Texas GOP Adds Constitutional Right to Own Crypto to Party Platform

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The Republican Party of Texas has unveiled its 2022 platform and resolutions, detailing its principles and future goals. Among them is a plan to enshrine constitutional law allowing Texans to use whatever form of money they choose – including cryptocurrency.

  • As the document states, the GOP will add protections for wealth transfer and storage to the Texas Bill of Rights. It will let Texans choose their medium of exchange, “including digital currency, gold and silver coin, bullion, cash, and scrip.”
  • “This will help stop global institutions and the Federal Government from forcing Texans to use the financial services and currency dictated by them,” reads the platform.
  • The plan was to listen to a broader set of goals titled “Texas Resistance to the Great Reset.” The goals should pass laws protecting citizens’ rights from the  Great Reset/Environmental, Social, Governance (ESG) scheme.
  • ESG is beginning to play a big role in politics – especially as it pertains to Bitcoin. Democrats have frequently raised issues over Bitcoin’s proof of work mechanism for its energy consumption and possible environmental impact.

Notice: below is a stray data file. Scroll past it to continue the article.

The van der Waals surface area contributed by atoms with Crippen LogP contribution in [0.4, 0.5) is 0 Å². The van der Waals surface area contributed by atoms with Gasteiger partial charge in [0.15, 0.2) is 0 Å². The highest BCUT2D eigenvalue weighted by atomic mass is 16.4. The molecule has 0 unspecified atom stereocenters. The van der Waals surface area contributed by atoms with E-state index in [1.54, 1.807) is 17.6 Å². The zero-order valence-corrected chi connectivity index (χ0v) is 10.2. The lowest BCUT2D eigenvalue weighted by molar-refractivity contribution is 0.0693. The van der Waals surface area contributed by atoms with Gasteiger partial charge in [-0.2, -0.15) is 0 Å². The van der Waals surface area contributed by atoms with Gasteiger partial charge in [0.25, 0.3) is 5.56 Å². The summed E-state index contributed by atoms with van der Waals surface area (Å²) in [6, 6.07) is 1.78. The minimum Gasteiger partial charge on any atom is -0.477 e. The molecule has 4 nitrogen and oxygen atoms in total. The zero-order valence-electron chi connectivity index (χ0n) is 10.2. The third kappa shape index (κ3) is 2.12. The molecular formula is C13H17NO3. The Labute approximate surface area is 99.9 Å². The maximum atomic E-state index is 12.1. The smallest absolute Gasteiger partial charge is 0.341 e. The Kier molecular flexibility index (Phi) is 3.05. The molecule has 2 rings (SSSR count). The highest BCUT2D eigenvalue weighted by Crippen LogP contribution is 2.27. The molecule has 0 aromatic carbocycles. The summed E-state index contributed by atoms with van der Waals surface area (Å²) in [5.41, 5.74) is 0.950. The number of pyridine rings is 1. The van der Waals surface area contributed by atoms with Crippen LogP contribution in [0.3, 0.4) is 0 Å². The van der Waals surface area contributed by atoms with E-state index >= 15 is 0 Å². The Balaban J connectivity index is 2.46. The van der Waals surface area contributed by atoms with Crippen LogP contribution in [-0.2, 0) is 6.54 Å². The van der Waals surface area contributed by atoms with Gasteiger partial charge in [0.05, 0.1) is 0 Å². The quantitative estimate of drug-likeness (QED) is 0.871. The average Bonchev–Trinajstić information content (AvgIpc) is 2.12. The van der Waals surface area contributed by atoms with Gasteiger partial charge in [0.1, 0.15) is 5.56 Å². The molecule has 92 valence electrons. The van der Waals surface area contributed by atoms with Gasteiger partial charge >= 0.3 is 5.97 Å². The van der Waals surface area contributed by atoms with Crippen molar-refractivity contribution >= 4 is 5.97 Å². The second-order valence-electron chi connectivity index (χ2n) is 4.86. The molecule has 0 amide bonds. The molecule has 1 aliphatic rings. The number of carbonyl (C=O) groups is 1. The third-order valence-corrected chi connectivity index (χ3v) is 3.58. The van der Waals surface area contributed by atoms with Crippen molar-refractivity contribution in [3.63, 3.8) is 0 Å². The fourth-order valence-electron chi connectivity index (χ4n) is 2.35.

• By contrast, Greg Abbott – the Republican governor of Texas – is rapidly inviting miners to his state. He believes miners can help stabilize his state’s energy grid in the long term.
  • The party contrast is prevalent regarding transactions as well. Democratic senators like Elizabeth Warren often show worry over cryptocurrencies’ potential use in illicit finance and sanctions evasion. Meanwhile, Republicans like Cynthia Lummis wish to pass legislation guaranteeing the right of individuals to control their own coins.
  • Central Bank Digital Currencies (CBDC)’s are another partisan issue. In May, Federal Reserve Vice Chair Lael Brainard – a Democrat – spoke to the House Financial Services Committee supporting CBDCs.
  • Republicans opposed the idea at the time. Senator Ted Cruz called it a “horrible idea,” while congressman Patrick McHenry claimed there were no compelling cases to introduce one.
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